BONHAMS MAGAZINE
Top Glass - With the prestigious Bonhams Prize about to launch at Venice Glass Week, Rachel Spence meets the visionary founder of the festival

A light touch: one of the installations at the 2018 Venice Glass Week

Murano's glass industry was in crisis. Its furnaces had been firing since the 13th century, but over the last 50 years manufacturing dwindled, with dozens of furnaces wiped out. The cause was not hard to find: competition from talented glassmakers in other countries, allied to a tide of cheap faux-Murano imports made in Chinese factories. It's true too that the residents of La Serenissima – the most beautiful city in the world – are frequently their own worst enemies, prone to gossip and backbiting, and capable of bearing grudges that outlast generations.

The dapper man in his 60s who is talking to me over coffee had a solution: why not launch a festival of glass? "We needed something public to get the message across," David Landau tells me, "that Murano glass is reviving and that this fact is much more interesting than people realise." The result was The Venice Glass Week, which is now in its third edition. But Landau, its founder, had been under no illusions about the obstacles he would have to surmount. "Murano was famous for three words: non si può", he recalls with a bittersweet grin. "It can't be done."


Above: David Landau: "Murano glass is reviving – and that fact is much more interesting than people realise"

We are in the San Giorgio Café, a stylish new restaurant on the island of San Giorgio Maggiore with views of sailing boats in the marina as well as the sunlit waters of the Bacino San Marco. Just metres away stands Le Stanze del Vetro, a museum dedicated to modern glass, which Landau launched in 2012. Behind its birth – and indeed Landau's own passion for glass – lies a tale that is part romance, part melodrama.

The embryo was sown in the late 1990s, when Landau met his wife Rosi – Marie-Rose Kahane. "She had a small but very refined collection of Venini glass, which included very important historical pieces," he recalls in a voice inflected with a millefeuille of different accents. Paolo Venini, founder of the firm that dominated Murano for much of the 20th century, was one of the producers – along with Seguso and Salviati – whose names have become known beyond the cognoscenti. Interestingly, he was also one who took the bold step of employing external designers, such as the architect Carlo Scarpa, to take Murano's traditional styles down radical new paths.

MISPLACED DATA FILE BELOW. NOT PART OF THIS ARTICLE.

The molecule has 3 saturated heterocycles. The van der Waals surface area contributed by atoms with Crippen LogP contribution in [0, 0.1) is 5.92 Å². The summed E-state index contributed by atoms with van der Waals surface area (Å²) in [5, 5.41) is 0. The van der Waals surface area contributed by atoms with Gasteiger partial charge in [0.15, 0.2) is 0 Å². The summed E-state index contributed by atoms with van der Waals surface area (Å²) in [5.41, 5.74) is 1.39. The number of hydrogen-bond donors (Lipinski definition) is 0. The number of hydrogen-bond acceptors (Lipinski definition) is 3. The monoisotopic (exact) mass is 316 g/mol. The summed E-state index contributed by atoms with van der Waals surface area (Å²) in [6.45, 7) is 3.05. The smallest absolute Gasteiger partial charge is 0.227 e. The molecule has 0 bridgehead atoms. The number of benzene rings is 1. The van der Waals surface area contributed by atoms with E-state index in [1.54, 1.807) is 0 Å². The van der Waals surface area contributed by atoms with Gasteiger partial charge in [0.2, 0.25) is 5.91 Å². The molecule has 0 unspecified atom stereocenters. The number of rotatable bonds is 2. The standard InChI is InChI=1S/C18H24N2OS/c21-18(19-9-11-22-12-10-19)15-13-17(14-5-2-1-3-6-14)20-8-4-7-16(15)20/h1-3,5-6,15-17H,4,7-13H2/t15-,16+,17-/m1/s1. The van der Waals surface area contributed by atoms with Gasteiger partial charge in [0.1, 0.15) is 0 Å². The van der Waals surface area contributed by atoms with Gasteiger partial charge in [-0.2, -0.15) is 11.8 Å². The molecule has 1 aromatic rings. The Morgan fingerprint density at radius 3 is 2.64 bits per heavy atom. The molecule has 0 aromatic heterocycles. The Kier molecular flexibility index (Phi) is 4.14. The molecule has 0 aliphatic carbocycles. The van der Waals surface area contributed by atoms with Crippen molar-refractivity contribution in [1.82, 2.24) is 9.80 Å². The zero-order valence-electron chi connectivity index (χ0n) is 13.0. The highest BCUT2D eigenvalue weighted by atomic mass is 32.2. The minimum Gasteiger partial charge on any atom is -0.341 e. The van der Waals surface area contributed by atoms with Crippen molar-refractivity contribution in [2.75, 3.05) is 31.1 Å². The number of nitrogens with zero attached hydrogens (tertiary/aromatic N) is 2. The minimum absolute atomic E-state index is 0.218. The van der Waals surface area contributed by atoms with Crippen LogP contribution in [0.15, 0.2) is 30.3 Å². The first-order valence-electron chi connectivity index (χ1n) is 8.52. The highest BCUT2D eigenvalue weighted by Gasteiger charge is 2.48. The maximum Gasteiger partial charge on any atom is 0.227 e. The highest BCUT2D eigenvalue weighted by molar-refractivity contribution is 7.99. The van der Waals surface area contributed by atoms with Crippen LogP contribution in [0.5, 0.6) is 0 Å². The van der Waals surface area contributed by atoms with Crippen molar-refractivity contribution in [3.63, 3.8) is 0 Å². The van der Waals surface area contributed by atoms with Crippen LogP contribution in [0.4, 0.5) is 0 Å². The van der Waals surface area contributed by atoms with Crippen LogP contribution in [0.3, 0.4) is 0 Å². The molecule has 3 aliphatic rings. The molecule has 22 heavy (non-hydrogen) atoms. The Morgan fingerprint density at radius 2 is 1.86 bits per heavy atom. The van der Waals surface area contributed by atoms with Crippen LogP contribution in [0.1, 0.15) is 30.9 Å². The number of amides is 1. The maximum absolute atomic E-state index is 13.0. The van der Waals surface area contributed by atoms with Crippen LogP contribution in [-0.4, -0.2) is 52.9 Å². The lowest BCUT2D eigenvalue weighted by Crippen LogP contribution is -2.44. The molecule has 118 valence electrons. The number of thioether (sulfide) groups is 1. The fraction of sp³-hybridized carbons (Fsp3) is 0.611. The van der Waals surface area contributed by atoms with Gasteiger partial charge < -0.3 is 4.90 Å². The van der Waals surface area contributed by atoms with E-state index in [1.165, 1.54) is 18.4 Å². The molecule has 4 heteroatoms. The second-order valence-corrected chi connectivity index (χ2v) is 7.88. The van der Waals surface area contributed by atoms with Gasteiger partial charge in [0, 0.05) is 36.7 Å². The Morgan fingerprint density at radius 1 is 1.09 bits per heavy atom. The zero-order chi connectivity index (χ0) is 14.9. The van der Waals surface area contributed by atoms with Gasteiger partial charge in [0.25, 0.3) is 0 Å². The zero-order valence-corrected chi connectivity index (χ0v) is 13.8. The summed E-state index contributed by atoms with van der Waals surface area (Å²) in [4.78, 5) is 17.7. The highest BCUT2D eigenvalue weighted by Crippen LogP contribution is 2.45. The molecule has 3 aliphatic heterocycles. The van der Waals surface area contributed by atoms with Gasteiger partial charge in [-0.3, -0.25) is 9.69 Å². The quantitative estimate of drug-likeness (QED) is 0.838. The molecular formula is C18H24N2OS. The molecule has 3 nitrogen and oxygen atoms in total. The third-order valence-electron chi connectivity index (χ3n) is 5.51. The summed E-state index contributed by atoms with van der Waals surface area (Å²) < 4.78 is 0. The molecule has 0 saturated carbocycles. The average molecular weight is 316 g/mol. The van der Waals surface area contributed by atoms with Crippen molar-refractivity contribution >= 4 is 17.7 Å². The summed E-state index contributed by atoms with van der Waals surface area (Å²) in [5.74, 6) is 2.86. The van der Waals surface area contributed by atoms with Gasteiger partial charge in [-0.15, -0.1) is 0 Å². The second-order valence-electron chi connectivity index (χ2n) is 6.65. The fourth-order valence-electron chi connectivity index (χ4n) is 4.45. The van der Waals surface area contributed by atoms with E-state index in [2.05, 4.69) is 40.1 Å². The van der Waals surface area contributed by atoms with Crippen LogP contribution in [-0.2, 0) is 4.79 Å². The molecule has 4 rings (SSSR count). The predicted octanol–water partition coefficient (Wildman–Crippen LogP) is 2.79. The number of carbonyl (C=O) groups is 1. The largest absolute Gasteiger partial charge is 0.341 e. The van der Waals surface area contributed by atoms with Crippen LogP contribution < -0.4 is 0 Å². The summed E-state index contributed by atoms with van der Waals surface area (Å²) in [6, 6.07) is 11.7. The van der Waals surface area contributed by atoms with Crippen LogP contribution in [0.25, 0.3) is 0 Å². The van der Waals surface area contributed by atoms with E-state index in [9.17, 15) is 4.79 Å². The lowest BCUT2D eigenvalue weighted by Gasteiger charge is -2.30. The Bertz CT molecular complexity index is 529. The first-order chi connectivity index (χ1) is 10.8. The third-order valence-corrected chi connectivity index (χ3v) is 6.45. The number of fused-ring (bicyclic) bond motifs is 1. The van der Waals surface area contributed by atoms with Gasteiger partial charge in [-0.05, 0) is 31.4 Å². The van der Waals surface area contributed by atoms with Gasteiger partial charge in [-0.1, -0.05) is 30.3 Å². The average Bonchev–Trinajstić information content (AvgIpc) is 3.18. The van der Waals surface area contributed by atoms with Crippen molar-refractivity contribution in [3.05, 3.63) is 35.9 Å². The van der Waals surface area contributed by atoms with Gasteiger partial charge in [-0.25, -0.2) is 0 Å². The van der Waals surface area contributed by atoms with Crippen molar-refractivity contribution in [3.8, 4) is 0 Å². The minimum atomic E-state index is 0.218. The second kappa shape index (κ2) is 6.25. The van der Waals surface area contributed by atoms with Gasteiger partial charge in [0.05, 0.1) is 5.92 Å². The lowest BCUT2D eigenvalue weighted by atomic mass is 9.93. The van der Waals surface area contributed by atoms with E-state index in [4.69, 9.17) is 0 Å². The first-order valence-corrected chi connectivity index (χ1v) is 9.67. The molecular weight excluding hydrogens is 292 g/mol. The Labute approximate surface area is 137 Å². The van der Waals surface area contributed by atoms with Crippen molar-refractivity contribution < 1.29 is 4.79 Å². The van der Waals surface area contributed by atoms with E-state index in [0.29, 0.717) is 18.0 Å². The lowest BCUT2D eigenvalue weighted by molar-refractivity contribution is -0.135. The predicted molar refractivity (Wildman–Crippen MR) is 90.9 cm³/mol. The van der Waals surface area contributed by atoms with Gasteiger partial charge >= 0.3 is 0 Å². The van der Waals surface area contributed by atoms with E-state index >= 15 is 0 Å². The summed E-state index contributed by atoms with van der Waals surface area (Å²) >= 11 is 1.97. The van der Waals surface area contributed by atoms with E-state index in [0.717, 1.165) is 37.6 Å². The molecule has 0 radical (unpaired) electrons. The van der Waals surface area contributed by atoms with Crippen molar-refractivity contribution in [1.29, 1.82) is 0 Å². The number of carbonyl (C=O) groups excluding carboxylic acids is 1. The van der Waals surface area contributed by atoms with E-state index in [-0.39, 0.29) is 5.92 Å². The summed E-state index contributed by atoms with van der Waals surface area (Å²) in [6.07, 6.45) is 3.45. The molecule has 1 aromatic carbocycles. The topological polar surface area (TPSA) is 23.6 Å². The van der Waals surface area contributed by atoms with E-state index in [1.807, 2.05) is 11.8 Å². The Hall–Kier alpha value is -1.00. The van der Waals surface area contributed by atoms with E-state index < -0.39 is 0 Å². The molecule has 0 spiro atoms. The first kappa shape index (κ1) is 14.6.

Kahane's collection included, for example, pieces from Scarpa's bollicine series, designed in the early 1930s, with air bubbles and an aquatic patina that evokes the Venetian lagoon. Landau had never seen anything like these ethereal vessels. "When I fell in love [with Rosi], I started looking at these pieces. They are very beautiful but...", he gives a self-deprecating smile, "I am a Renaissance scholar, and I couldn't place [the glass] in any kind of knowledge."

Landau is too modest: he is a polymath. Born in Israel, he moved to Trieste at the age of four. There he lived with his grandmother and his great-aunt, who owned a jeweller's shop and had been a pupil of Egon Schiele. He tells the story – with remarkable good humour – of discovering that his aunt had given a painting by Schiele away to the Leopold Museum in Vienna. "I said to her: 'It was worth a lot of money'. And she replied, 'Look, I knew Schiele. ...He was a very nice man, but he couldn't paint for toffee.'"

Determined perhaps to retain control of any artistic gems he came across in the future, Landau bought his first work at the age of 15 or 16, "a beautiful German engraving by [Heinrich] Aldegrever". Then, rather than become an art historian, he trained as a medical doctor for an array of reasons – to overcome his fear of blood, to avoid becoming a diamond wholesaler like his parents and "to do good" – that say much about his mercurial patterns of thought.


Above:He's blown it: glass-making in Murano

After practising as a cardiologist in Pavia, he quit medicine convinced that the "fundamental trigger" for our health is our "state of happiness". Instead, he took up a fellowship at Oxford on the history of print-making. The change – "a kind of miracle" – marked the beginning of an academic career that lasts to this day: he is currently writing a book about the spread of art and style during the Renaissance, although he no longer teaches. He remained restless, reinventing himself once more, this time as an entrepreneur. After a failed ice-cream venture – "it rained every day that summer" – he founded the free-ads newspaper Loot, which was sold in 2000 for £190 million.